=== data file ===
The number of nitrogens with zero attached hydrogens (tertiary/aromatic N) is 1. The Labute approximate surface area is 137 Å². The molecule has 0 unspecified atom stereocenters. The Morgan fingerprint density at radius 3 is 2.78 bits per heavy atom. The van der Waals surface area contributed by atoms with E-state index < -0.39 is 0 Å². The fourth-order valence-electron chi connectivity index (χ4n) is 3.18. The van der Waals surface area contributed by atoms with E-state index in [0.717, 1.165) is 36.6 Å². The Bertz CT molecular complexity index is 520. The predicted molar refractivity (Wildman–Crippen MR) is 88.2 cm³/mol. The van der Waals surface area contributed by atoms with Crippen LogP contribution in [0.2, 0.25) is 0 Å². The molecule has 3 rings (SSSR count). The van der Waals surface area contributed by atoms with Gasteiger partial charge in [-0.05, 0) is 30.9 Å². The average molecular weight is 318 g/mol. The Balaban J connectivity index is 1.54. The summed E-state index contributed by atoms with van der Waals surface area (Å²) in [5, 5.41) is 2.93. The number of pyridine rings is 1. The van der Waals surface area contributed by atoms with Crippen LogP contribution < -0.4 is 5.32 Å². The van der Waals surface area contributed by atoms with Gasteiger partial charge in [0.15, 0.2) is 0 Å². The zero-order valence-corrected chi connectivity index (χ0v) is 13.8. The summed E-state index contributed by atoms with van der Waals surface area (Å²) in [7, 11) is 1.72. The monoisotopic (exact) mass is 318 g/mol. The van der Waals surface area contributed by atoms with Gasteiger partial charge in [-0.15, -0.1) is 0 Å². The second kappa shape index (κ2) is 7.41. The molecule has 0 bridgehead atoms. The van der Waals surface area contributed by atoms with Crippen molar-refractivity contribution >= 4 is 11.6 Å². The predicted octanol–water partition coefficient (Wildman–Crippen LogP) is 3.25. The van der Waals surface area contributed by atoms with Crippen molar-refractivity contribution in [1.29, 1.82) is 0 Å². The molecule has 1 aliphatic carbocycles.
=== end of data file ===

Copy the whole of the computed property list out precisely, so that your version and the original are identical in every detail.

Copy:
The number of nitrogens with zero attached hydrogens (tertiary/aromatic N) is 1. The Labute approximate surface area is 137 Å². The molecule has 0 unspecified atom stereocenters. The Morgan fingerprint density at radius 3 is 2.78 bits per heavy atom. The van der Waals surface area contributed by atoms with E-state index < -0.39 is 0 Å². The fourth-order valence-electron chi connectivity index (χ4n) is 3.18. The van der Waals surface area contributed by atoms with E-state index in [0.717, 1.165) is 36.6 Å². The Bertz CT molecular complexity index is 520. The predicted molar refractivity (Wildman–Crippen MR) is 88.2 cm³/mol. The van der Waals surface area contributed by atoms with Crippen LogP contribution in [0.2, 0.25) is 0 Å². The molecule has 3 rings (SSSR count). The van der Waals surface area contributed by atoms with Gasteiger partial charge in [-0.05, 0) is 30.9 Å². The average molecular weight is 318 g/mol. The Balaban J connectivity index is 1.54. The summed E-state index contributed by atoms with van der Waals surface area (Å²) in [5, 5.41) is 2.93. The number of pyridine rings is 1. The van der Waals surface area contributed by atoms with Crippen LogP contribution < -0.4 is 5.32 Å². The van der Waals surface area contributed by atoms with Gasteiger partial charge in [0.15, 0.2) is 0 Å². The zero-order valence-corrected chi connectivity index (χ0v) is 13.8. The summed E-state index contributed by atoms with van der Waals surface area (Å²) in [7, 11) is 1.72. The monoisotopic (exact) mass is 318 g/mol. The van der Waals surface area contributed by atoms with Gasteiger partial charge in [-0.15, -0.1) is 0 Å². The second kappa shape index (κ2) is 7.41. The molecule has 0 bridgehead atoms. The van der Waals surface area contributed by atoms with Crippen molar-refractivity contribution >= 4 is 11.6 Å². The predicted octanol–water partition coefficient (Wildman–Crippen LogP) is 3.25. The van der Waals surface area contributed by atoms with Crippen molar-refractivity contribution in [1.29, 1.82) is 0 Å². The molecule has 1 aliphatic carbocycles.